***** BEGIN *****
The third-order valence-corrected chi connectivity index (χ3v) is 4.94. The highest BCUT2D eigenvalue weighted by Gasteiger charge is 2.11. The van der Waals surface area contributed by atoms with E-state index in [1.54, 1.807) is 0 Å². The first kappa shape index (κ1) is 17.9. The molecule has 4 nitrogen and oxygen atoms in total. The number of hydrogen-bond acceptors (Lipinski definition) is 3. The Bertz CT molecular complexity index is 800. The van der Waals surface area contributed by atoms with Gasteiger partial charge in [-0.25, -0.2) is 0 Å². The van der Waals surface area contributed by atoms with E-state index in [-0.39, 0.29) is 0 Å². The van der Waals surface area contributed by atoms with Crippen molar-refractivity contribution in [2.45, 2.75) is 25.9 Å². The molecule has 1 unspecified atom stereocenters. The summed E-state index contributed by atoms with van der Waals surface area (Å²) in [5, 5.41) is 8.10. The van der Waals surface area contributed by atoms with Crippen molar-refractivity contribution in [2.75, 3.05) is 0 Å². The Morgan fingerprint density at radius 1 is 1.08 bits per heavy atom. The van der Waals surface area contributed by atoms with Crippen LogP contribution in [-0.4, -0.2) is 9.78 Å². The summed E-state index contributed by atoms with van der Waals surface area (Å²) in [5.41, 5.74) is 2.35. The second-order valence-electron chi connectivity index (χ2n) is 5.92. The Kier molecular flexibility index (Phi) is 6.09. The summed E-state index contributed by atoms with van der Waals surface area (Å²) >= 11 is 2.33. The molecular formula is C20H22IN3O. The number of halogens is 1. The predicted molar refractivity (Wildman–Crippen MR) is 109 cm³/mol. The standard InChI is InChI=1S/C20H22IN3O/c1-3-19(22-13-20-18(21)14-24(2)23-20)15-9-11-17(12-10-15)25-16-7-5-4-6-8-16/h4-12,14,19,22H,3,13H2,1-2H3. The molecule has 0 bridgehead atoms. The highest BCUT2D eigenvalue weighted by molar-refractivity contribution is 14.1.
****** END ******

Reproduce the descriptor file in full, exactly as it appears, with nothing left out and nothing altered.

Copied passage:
The third-order valence-corrected chi connectivity index (χ3v) is 4.94. The highest BCUT2D eigenvalue weighted by Gasteiger charge is 2.11. The van der Waals surface area contributed by atoms with E-state index in [1.54, 1.807) is 0 Å². The first kappa shape index (κ1) is 17.9. The molecule has 4 nitrogen and oxygen atoms in total. The number of hydrogen-bond acceptors (Lipinski definition) is 3. The Bertz CT molecular complexity index is 800. The van der Waals surface area contributed by atoms with Gasteiger partial charge in [-0.25, -0.2) is 0 Å². The van der Waals surface area contributed by atoms with E-state index in [-0.39, 0.29) is 0 Å². The van der Waals surface area contributed by atoms with Crippen molar-refractivity contribution in [2.45, 2.75) is 25.9 Å². The molecule has 1 unspecified atom stereocenters. The summed E-state index contributed by atoms with van der Waals surface area (Å²) in [5, 5.41) is 8.10. The van der Waals surface area contributed by atoms with Crippen molar-refractivity contribution in [2.75, 3.05) is 0 Å². The Morgan fingerprint density at radius 1 is 1.08 bits per heavy atom. The van der Waals surface area contributed by atoms with Crippen LogP contribution in [-0.4, -0.2) is 9.78 Å². The summed E-state index contributed by atoms with van der Waals surface area (Å²) in [5.41, 5.74) is 2.35. The second-order valence-electron chi connectivity index (χ2n) is 5.92. The Kier molecular flexibility index (Phi) is 6.09. The summed E-state index contributed by atoms with van der Waals surface area (Å²) >= 11 is 2.33. The molecular formula is C20H22IN3O. The number of halogens is 1. The predicted molar refractivity (Wildman–Crippen MR) is 109 cm³/mol. The standard InChI is InChI=1S/C20H22IN3O/c1-3-19(22-13-20-18(21)14-24(2)23-20)15-9-11-17(12-10-15)25-16-7-5-4-6-8-16/h4-12,14,19,22H,3,13H2,1-2H3. The molecule has 0 bridgehead atoms. The highest BCUT2D eigenvalue weighted by molar-refractivity contribution is 14.1.